The only treatment addressing the cause of IVA is venom immunotherapy (VIT) for 3 to 5 years. In more than 95% of subjects the treatment is effective, as demonstrated by sting challenges or field stings. None of the in vitro methods used so far may replace the sting challenge and predict ineffectiveness of VIT. The data published in the Cochrane Review of insect venom immunotherapy did not identify any difference in the effectiveness of VIT in the compared patient groups or modes of immunotherapy[5]. The further part of the paper describes the components of the decision support tool, which could be used in the future to assess the effectiveness of VIT including clinical data, coexistence of mastocytosis, gene expression results, Tryptase levels and other in vitro markers.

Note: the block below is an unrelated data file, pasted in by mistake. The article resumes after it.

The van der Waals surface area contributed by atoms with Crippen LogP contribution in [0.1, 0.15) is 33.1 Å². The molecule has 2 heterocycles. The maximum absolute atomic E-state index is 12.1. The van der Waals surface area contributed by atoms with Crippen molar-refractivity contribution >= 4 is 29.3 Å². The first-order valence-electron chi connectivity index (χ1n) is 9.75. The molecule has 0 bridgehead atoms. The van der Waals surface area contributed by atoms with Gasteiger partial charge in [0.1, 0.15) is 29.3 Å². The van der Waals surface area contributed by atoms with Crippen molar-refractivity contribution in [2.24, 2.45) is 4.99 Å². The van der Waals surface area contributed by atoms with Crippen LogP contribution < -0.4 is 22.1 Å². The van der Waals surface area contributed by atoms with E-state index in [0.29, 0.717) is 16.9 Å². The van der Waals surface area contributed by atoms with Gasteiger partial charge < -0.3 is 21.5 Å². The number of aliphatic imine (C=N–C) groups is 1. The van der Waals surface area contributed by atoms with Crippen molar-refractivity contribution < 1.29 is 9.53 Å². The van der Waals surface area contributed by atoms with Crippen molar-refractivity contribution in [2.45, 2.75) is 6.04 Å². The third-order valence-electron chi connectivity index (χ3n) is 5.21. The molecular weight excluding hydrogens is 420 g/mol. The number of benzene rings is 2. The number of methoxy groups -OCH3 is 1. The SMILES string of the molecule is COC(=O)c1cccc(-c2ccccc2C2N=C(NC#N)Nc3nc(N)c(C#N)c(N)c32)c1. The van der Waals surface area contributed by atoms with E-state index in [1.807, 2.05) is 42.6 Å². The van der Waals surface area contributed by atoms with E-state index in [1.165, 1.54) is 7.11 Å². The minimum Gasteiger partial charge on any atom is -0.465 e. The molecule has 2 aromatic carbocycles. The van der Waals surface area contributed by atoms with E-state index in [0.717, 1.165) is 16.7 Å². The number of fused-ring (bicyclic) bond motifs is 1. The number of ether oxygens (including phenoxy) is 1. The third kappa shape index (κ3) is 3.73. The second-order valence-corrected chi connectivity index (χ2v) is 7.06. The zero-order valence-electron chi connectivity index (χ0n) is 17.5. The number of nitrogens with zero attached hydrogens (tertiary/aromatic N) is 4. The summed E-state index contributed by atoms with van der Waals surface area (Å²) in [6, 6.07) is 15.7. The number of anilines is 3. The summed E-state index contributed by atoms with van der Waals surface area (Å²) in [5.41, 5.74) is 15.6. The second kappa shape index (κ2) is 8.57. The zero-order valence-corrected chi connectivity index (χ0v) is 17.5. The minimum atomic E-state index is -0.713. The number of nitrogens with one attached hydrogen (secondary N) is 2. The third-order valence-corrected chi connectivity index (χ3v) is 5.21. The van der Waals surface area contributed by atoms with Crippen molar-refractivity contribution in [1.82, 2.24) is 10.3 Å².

Gene expression